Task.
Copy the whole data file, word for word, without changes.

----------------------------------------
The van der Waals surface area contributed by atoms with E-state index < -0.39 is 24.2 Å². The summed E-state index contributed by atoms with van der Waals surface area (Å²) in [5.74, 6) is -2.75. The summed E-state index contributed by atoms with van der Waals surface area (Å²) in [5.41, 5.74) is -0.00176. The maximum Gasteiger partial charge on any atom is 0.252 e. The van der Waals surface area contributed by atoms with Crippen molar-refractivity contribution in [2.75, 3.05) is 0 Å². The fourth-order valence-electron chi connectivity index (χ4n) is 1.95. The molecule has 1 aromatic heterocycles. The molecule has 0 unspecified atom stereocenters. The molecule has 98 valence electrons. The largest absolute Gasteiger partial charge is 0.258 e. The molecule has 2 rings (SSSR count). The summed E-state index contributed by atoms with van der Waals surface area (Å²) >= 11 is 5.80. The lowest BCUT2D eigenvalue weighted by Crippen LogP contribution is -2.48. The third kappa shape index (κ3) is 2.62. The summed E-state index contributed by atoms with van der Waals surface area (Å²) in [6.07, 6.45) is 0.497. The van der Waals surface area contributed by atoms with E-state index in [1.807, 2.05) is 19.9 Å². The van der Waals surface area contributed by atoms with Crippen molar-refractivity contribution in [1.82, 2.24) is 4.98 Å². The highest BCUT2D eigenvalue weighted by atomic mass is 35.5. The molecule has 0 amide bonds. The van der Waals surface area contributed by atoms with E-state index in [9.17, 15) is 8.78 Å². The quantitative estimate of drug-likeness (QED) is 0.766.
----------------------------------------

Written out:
The van der Waals surface area contributed by atoms with E-state index < -0.39 is 24.2 Å². The summed E-state index contributed by atoms with van der Waals surface area (Å²) in [5.74, 6) is -2.75. The summed E-state index contributed by atoms with van der Waals surface area (Å²) in [5.41, 5.74) is -0.00176. The maximum Gasteiger partial charge on any atom is 0.252 e. The van der Waals surface area contributed by atoms with Crippen molar-refractivity contribution in [2.75, 3.05) is 0 Å². The fourth-order valence-electron chi connectivity index (χ4n) is 1.95. The molecule has 1 aromatic heterocycles. The molecule has 0 unspecified atom stereocenters. The molecule has 98 valence electrons. The largest absolute Gasteiger partial charge is 0.258 e. The molecule has 2 rings (SSSR count). The summed E-state index contributed by atoms with van der Waals surface area (Å²) >= 11 is 5.80. The lowest BCUT2D eigenvalue weighted by Crippen LogP contribution is -2.48. The third kappa shape index (κ3) is 2.62. The summed E-state index contributed by atoms with van der Waals surface area (Å²) in [6.07, 6.45) is 0.497. The van der Waals surface area contributed by atoms with E-state index in [1.807, 2.05) is 19.9 Å². The van der Waals surface area contributed by atoms with Crippen molar-refractivity contribution in [1.82, 2.24) is 4.98 Å². The highest BCUT2D eigenvalue weighted by atomic mass is 35.5. The molecule has 0 amide bonds. The van der Waals surface area contributed by atoms with E-state index in [9.17, 15) is 8.78 Å². The quantitative estimate of drug-likeness (QED) is 0.766.